Patriotism is part of our repertoire of civic ideals and identities, as Jean Bethke Elshtain reminded us. While its excesses and perversions are to be lamented, Patriotism rightly perceived yields a concern for the moral tenor of one’s culture.
Love of country, patriotism, unity, the desire for religious liberty, and the hopes to see the world evangelized ought to mark Christians. Yet, these qualities exist alongside the realities of a fallen world, marred by sin.
Russia’s unwarranted aggression toward Ukraine has not only shattered the peace of Europe and unleashed a torrent of economic and physical destruction, but it has also thrown into stark relief the moral chasm between Russia and its rivals. As Putin dismembers Ukraine, he shows the importance and value of America’s empire of nations.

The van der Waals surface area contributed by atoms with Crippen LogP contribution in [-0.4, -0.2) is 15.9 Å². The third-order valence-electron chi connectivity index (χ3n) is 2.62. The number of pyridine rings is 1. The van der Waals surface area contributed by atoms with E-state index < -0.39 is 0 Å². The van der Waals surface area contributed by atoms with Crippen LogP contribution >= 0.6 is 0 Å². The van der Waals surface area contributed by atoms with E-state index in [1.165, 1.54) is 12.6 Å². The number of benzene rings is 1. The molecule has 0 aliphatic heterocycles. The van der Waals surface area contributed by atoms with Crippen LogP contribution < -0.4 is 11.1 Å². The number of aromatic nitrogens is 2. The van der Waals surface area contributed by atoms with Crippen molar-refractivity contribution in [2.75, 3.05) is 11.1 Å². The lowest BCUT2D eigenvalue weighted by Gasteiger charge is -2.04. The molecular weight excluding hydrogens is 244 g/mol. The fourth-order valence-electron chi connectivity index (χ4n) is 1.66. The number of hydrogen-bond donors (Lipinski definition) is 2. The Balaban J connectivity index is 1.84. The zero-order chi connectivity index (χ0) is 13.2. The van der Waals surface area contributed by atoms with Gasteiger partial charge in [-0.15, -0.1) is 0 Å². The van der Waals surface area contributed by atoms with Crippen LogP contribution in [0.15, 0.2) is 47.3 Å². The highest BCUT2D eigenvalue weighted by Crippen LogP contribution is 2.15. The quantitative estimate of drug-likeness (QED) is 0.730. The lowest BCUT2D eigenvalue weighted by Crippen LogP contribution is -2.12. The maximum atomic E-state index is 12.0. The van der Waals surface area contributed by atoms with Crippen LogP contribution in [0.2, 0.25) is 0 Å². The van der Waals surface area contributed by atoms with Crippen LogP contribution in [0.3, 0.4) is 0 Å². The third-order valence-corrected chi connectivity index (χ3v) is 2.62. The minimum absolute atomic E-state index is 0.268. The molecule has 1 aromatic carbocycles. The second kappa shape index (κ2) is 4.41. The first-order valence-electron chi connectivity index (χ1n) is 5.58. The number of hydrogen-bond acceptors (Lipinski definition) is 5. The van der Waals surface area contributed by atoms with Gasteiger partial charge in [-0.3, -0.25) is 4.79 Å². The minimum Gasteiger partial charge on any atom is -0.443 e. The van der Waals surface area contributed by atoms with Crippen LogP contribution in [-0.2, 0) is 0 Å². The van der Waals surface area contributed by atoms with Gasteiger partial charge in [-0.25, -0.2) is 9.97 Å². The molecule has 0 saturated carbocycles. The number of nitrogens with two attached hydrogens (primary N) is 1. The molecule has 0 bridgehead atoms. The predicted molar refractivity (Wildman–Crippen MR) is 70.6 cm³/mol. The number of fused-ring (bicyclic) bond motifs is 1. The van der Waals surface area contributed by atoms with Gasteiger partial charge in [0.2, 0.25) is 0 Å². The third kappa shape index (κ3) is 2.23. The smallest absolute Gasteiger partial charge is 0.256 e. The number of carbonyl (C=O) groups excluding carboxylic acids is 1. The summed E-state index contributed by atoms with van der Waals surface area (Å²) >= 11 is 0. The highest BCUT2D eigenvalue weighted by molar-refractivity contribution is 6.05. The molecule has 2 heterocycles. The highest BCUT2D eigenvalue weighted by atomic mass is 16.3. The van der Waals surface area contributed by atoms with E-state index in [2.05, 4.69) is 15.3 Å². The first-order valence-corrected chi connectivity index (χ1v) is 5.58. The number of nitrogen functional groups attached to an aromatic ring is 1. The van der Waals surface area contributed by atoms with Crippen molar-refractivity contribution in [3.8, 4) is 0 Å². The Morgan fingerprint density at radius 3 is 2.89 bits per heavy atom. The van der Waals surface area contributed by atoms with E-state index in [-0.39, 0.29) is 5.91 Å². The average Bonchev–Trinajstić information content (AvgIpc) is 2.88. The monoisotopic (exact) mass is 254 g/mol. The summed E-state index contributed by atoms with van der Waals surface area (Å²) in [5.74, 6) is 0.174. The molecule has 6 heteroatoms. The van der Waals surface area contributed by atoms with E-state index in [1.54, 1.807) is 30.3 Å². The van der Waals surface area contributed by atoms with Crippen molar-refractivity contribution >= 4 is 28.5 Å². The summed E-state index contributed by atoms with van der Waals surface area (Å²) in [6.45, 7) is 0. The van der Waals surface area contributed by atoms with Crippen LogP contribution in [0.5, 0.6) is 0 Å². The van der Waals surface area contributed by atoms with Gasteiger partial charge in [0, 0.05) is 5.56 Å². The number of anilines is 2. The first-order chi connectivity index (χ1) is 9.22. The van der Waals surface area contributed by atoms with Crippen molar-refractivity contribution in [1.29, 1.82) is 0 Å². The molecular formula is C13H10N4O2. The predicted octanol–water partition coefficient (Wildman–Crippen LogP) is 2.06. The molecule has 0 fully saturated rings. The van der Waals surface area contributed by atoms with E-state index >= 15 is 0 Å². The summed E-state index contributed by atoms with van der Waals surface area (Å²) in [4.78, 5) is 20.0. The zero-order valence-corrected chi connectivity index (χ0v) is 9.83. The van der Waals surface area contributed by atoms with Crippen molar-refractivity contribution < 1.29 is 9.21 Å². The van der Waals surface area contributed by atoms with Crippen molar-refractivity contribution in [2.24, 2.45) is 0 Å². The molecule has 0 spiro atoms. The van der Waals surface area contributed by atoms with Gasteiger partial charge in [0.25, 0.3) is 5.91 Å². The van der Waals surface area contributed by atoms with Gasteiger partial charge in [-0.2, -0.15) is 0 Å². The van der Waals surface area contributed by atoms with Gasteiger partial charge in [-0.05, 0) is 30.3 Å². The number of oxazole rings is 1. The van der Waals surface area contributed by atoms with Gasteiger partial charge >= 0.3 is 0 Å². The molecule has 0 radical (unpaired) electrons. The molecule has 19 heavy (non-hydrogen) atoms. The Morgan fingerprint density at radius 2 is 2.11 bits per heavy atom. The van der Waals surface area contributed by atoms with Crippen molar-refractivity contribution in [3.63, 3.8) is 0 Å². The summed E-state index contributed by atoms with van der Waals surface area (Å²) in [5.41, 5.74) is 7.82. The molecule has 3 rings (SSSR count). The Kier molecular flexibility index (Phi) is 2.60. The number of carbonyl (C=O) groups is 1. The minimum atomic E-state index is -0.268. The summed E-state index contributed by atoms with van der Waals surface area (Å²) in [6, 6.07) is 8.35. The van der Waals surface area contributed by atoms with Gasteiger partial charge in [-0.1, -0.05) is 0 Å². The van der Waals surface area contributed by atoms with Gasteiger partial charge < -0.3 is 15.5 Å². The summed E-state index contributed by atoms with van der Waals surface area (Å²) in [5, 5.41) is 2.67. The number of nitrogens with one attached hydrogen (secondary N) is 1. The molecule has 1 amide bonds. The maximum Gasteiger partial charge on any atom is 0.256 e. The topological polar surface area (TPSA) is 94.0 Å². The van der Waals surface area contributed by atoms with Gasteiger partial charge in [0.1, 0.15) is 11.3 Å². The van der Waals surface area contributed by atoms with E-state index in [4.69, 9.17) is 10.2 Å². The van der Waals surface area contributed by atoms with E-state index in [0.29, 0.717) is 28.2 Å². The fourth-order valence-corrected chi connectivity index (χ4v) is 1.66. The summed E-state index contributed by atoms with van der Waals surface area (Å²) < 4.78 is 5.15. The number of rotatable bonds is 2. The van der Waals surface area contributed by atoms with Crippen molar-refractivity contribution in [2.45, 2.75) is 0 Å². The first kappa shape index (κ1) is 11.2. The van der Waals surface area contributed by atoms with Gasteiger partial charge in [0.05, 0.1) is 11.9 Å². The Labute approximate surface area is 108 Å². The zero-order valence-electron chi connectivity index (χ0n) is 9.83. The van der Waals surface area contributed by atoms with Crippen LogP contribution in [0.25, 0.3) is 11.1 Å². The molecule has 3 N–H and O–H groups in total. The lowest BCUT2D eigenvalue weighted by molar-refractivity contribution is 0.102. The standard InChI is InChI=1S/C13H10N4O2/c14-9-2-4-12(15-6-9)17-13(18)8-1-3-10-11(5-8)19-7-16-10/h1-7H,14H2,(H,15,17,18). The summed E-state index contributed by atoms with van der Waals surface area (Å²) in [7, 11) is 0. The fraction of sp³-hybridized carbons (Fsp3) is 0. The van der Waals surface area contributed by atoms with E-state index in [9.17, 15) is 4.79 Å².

Christian nationalism is a thing, but it is not the thing many of its critics describe. Christians concerned about Christian nationalism should be wary of looking to Sojourners, the Baptist Joint Committee for Religious Freedom, and the Freedom From Religion Foundation for information about this phenomenon.
China can only be substantively challenged by a United States that is fully aware of what the Founders sought to offer the world through enshrining their fervent hope for shared and mutually defended liberty and equality for all.